The United American Indians of New England (UAINE), a Native-led organization of Native people, supports Indigenous struggles in New England and throughout the Americas. Also, UAINE supports the struggles of communities of color, LGBTQ communities, and, yes, all refugees, because it understands the interconnections of struggles.

Most pilgrims would have died during the harsh winter had it not been for the open arms of the Native Americans,” Taylor Bell wrote in “The Hypocrisy Of Refusing Refugees at Thanksgiving.”

And for the record, the misrepresentations about what was served at the first Thanksgiving in Plymouth in 1621 needs to be corrected, too. For example, there is no evidence that turkey was offered, and pie could not have been, because there was no flour or butter available for the crust in those days. Also, The Mayflower arrived in Plymouth Harbor in 1620, after first stopping near today’s Provincetown, now known as an LGBTQ vacation spot.

In the spirit of our connected struggles for life, liberty, and the pursuit of happiness, this Thanksgiving, we should not solely focus on the story of Plymouth Rock. Instead, as Americans, we should focus on creating this nation as a solid rock that rests on a multicultural and democratic foundation.

And in so doing, it helps us remember and respect the struggles that not only this nation’s Pilgrim foremothers and forefathers endured. It also enables us to recognize and respect the present-day struggle refugees and other marginalized groups face, especially the ongoing struggle our Native American brothers and sisters face every day, particularly on Thanksgiving Day.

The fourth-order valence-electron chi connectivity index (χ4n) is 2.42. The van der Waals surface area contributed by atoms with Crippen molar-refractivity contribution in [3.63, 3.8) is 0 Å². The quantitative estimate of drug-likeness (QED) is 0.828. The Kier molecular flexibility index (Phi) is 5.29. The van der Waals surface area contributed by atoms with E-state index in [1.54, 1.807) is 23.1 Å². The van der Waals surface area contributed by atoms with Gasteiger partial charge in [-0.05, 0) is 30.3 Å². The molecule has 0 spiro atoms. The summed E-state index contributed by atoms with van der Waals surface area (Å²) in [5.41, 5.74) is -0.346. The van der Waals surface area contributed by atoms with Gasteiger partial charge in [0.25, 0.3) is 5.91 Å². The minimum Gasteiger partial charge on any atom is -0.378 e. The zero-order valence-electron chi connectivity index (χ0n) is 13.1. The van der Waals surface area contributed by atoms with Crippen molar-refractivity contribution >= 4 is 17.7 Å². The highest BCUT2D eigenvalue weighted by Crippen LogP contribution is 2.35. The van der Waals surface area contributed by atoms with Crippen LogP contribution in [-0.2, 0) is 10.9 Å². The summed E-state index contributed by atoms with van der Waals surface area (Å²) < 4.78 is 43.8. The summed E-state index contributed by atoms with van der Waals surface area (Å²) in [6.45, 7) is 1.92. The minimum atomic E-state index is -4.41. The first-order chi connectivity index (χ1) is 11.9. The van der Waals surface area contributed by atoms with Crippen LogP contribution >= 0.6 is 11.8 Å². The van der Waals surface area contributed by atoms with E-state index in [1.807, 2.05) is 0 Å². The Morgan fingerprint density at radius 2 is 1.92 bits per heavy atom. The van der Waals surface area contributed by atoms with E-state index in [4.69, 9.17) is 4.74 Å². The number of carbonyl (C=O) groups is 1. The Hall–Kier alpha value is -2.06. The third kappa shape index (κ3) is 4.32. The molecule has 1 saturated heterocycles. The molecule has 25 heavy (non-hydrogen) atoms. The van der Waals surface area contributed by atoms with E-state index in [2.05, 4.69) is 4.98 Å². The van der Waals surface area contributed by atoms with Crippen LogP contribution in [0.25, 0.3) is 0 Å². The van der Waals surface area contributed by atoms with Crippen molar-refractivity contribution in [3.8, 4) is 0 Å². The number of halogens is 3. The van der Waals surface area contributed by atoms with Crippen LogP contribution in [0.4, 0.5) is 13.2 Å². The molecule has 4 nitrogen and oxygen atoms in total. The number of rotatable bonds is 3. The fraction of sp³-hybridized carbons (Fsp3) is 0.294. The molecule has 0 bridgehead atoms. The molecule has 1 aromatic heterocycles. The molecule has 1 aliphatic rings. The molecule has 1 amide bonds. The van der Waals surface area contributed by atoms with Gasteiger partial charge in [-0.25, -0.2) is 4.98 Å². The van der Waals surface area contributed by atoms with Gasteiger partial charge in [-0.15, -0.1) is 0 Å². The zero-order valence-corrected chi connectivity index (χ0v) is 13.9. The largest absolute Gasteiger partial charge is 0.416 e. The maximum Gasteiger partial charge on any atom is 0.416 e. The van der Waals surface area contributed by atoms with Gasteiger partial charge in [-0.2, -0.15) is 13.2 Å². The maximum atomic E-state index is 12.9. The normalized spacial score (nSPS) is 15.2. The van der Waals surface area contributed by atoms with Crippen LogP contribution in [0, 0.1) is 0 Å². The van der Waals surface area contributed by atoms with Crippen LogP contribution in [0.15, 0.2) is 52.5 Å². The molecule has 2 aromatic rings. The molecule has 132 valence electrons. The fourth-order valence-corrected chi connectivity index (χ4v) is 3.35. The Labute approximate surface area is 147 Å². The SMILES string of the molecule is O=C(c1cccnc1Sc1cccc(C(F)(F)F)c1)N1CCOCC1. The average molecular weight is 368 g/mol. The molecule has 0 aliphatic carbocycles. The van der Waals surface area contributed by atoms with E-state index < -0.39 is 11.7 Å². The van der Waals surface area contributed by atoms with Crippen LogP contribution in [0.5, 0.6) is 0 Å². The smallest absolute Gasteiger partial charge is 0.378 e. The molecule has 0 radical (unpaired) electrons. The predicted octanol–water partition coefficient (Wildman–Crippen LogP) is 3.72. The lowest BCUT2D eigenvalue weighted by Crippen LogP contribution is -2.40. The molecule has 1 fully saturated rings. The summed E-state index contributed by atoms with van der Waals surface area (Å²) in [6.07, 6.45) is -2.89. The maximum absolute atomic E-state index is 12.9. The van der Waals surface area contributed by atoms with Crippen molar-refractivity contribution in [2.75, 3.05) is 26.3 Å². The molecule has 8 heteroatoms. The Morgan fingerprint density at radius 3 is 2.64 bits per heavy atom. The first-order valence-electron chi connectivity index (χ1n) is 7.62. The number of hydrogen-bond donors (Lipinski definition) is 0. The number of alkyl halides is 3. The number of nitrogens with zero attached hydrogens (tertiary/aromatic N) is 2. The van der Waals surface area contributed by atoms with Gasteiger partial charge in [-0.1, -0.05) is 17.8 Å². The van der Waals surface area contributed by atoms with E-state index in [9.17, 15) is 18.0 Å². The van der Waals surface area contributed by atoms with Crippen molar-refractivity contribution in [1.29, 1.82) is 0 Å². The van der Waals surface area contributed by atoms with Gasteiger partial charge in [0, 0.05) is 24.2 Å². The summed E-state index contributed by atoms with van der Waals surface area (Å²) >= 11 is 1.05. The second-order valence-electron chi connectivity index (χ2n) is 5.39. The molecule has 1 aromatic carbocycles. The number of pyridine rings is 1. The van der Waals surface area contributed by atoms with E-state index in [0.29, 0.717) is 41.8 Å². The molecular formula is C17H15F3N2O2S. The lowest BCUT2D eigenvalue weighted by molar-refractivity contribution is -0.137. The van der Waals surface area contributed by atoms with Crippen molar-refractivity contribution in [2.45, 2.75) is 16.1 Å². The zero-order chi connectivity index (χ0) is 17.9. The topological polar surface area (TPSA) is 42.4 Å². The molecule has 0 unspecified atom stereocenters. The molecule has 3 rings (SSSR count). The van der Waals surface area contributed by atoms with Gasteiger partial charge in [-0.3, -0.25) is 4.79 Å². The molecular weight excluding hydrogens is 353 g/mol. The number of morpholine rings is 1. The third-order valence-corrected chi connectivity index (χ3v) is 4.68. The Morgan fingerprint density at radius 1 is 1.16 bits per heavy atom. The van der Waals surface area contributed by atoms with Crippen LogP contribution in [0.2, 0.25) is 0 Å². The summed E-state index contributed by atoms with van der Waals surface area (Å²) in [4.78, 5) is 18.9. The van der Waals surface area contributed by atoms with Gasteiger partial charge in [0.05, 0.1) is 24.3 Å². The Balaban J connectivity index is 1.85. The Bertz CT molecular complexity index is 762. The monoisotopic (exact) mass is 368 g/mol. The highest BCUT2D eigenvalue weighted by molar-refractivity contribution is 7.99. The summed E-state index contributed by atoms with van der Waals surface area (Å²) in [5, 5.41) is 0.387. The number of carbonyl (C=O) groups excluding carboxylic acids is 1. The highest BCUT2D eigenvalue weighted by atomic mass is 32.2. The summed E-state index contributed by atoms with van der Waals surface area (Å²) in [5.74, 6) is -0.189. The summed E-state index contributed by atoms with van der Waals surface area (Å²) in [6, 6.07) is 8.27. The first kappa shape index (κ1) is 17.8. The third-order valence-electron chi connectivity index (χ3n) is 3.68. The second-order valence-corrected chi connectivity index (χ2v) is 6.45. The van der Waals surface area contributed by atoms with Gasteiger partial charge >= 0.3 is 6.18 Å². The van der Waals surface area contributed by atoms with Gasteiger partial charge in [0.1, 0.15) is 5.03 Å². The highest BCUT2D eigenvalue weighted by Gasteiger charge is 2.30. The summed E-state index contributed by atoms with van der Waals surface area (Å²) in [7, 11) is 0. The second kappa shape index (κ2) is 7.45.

BlackCommentator.com Editorial Board member and Columnist, The Reverend Monroe is an ordained minister, motivational speaker and she speaks for a sector of society that is frequently invisible. Rev. Monroe does a weekly Monday segment, “All Revved Up!” on WGBH (89.7 FM), on Boston Public Radio and a weekly Friday segment “The Take” on New England Channel NEWS (NECN). She’s a Huffington Post blogger and a syndicated religion columnist. Her columns appear in cities across the country and in the U.K, and Canada. Also she writes a column in the Boston home LGBTQ newspaper Baywindows and Cambridge Chronicle. A native of Brooklyn, NY, Rev. Monroe graduated from Wellesley College and Union Theological Seminary at Columbia University, and served as a pastor at an African-American church in New Jersey before coming to Harvard Divinity School to do her doctorate. She has received the Harvard University Certificate of Distinction in Teaching several times while being the head teaching fellow of the Rev. Peter Gomes, the Pusey Minister in the Memorial Church at Harvard who is the author of the best seller, THE GOOD BOOK. She appears in the film For the Bible Tells Me So and was profiled in the Gay Pride episode of In the Life, an Emmy-nominated segment. Monroe’s coming out story is profiled in “CRISIS: 40 Stories Revealing the Personal, Social, and Religious Pain and Trauma of Growing up Gay in America" and in "Youth in Crisis." In 1997 Boston Magazine cited her as one of Boston's 50 Most Intriguing Women, and was profiled twice in the Boston Globe, In the Living Arts and The Spiritual Life sections for her LGBT activism. Her papers are at the Schlesinger Library at Radcliffe College's research library on the history of women in America. Her website is irenemonroe.com. Contact the Rev. Monroe and BC.